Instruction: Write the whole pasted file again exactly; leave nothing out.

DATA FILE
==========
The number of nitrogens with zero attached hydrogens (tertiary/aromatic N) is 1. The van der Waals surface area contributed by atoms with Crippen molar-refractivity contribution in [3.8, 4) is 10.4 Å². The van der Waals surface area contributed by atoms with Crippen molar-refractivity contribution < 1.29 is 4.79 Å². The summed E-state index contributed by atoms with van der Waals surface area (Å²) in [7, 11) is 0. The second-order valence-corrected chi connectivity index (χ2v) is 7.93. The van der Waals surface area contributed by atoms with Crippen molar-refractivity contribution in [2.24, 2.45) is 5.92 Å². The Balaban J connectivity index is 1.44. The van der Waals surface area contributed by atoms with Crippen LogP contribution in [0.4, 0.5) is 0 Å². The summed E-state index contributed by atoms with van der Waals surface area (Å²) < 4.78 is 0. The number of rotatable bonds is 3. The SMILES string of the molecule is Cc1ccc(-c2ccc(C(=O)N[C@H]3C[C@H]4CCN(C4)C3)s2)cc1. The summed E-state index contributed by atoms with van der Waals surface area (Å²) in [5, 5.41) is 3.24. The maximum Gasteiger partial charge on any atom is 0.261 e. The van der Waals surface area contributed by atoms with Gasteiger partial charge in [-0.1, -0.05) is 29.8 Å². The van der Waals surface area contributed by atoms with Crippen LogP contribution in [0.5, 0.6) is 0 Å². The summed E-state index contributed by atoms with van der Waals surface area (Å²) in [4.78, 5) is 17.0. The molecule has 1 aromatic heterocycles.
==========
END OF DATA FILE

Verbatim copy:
The number of nitrogens with zero attached hydrogens (tertiary/aromatic N) is 1. The van der Waals surface area contributed by atoms with Crippen molar-refractivity contribution in [3.8, 4) is 10.4 Å². The van der Waals surface area contributed by atoms with Crippen molar-refractivity contribution < 1.29 is 4.79 Å². The summed E-state index contributed by atoms with van der Waals surface area (Å²) in [7, 11) is 0. The second-order valence-corrected chi connectivity index (χ2v) is 7.93. The van der Waals surface area contributed by atoms with Crippen molar-refractivity contribution in [2.24, 2.45) is 5.92 Å². The Balaban J connectivity index is 1.44. The van der Waals surface area contributed by atoms with Crippen LogP contribution in [0.4, 0.5) is 0 Å². The summed E-state index contributed by atoms with van der Waals surface area (Å²) < 4.78 is 0. The number of rotatable bonds is 3. The SMILES string of the molecule is Cc1ccc(-c2ccc(C(=O)N[C@H]3C[C@H]4CCN(C4)C3)s2)cc1. The summed E-state index contributed by atoms with van der Waals surface area (Å²) in [5, 5.41) is 3.24. The maximum Gasteiger partial charge on any atom is 0.261 e. The van der Waals surface area contributed by atoms with Gasteiger partial charge in [-0.1, -0.05) is 29.8 Å². The van der Waals surface area contributed by atoms with Crippen LogP contribution in [0.5, 0.6) is 0 Å². The summed E-state index contributed by atoms with van der Waals surface area (Å²) in [4.78, 5) is 17.0. The molecule has 1 aromatic heterocycles.